A July poll by Kyodo News suggests residents of Japan have made a similar calculation, weighing the economic benefits of the world's biggest sporting event against the credible risk of spawning new outbreaks. Just 23.9 per cent of respondents supported staging the Games next summer, the remainder preferred either another postponement, or an outright cancellation.
Attitudes may have shifted since then, but too many variables remain for anyone to say definitively that staging an Olympic games next summer justifies the potential public health cost.
On Tuesday, Ontario's provincial government announced it would pause further plans to relax public health measures after a surge of new cases. Ontario's five-day rolling average of new cases hit 177.7 on Tuesday, up from 120.6 the previous week, and 88.4 on August 8.
Meanwhile, drug manufacturer AstraZeneca announced Tuesday it had suspended trials of its COVID-19 vaccine after an "unexplained illness" in one of the study's participants.
Downplaying a pandemic
And then there's U.S. president Donald Trump, up for re-election in November, and head of the country that leads the planet in COVID-19 cases and deaths. He also has a track record of using his platform to push fake cures. He touted the anti-malaria drug hydroxychloroquine, even though it hasn't been shown to help COVID-19 patients, and suggested that ingesting bleach might destroy the virus.
Wednesday we learned Trump had revealed in interviews with veteran journalist Bob Woodward that he understood in mid-winter the damage of COVID-19 could cause, and the ease with which it spreads. But instead of intervening with science-backed mitigation, Trump chose to insist in public statements that COVID-19 wasn't as deadly or communicable as public health officials portrayed.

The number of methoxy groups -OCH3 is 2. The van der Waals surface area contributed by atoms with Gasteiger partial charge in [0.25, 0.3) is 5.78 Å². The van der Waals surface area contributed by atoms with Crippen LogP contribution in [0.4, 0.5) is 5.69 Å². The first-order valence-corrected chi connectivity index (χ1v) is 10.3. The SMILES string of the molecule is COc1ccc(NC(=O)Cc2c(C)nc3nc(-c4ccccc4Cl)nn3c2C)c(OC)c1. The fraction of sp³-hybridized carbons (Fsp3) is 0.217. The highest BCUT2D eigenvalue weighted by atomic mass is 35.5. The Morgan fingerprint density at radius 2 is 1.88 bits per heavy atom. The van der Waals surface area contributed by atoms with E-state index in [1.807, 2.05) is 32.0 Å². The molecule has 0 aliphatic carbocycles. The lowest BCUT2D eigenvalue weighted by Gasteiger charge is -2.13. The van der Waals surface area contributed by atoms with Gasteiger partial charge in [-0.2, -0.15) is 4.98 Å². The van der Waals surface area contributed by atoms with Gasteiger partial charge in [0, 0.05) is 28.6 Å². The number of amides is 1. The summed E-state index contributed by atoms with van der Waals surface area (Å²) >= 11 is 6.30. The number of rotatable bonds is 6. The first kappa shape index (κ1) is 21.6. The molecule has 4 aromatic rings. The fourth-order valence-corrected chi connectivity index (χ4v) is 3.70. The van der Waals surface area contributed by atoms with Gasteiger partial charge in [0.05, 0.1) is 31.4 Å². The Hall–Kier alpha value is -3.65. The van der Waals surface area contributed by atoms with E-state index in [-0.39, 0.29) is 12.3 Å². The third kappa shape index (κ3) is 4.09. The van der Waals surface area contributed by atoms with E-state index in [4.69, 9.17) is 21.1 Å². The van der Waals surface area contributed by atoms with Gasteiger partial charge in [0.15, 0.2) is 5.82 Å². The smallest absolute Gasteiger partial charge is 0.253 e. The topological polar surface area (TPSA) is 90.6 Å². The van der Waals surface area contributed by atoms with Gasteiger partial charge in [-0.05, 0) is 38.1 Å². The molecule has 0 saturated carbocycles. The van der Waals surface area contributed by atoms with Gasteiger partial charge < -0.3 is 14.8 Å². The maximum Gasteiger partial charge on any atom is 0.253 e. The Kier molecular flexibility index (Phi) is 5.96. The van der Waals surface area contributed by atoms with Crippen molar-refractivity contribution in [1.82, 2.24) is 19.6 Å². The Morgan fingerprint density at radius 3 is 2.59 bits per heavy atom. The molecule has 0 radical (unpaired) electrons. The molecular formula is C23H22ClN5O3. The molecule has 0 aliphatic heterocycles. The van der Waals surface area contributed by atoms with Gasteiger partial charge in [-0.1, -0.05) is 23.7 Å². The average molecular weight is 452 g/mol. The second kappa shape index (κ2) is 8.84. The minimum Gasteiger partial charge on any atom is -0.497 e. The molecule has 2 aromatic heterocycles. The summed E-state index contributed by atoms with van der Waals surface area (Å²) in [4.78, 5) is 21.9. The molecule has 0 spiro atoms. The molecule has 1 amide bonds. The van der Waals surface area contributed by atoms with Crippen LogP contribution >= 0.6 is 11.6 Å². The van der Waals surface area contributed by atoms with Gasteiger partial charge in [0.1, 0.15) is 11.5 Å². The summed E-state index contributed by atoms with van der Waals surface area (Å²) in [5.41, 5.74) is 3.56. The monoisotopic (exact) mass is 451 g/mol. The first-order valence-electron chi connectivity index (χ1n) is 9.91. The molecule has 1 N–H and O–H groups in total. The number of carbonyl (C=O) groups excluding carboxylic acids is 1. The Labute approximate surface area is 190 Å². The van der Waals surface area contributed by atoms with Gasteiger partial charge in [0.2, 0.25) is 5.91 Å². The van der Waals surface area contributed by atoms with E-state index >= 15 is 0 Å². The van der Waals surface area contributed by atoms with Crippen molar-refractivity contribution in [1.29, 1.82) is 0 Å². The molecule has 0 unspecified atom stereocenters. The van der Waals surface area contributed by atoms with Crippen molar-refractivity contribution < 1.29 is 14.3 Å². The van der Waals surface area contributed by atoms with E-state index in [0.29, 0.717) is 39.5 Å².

"I wanted to always play it down," Trump told Woodward March 19. "I still like playing it down, because I don't want to create a panic."
WATCH | Trump discusses virus with journalist Bob Woodward:
Trump's two-faced approach to fighting the pandemic has cost lives – nearly 190,000 Americans have died of the COVID-19 through Wednesday. And it affects the cost of Tokyo 2021 insofar as the U.S. is a big country with a big economy and a big Olympic team. Its current president also has a proven willingness to use his political leverage against sports executives who choose not to field teams during the pandemic.
Last month, the Big Ten conference announced it would postpone fall sports to 2021, prompting Trump to call Big Ten president Kevin Warren and urge a reversal of the decision. Warren heard Trump out, then stood by the health experts and university presidents who had opted against playing college sports amid a pandemic.
"[We] are exhausting every resource to help student-athletes get back to playing the sports they love, at the appropriate time, in the safest and healthiest way possible," Warren said in a statement published after Trump's call.
It's been an unpopular position in much of the U.S. midwest, where college football season functions the way hockey season does in Canada. People don't just watch it; they set their calendars and plan their lives around it.
And it's equally unpopular with broadcasters, sponsors, and anyone else poised to make money off unpaid college athletes.
But the Big Ten set an example Olympic organizers might need to follow if this pandemic hasn't subsided by next spring. Proceeding will carry a cost, but if we're counting the toll in human lives, proceeding at all costs is too expensive.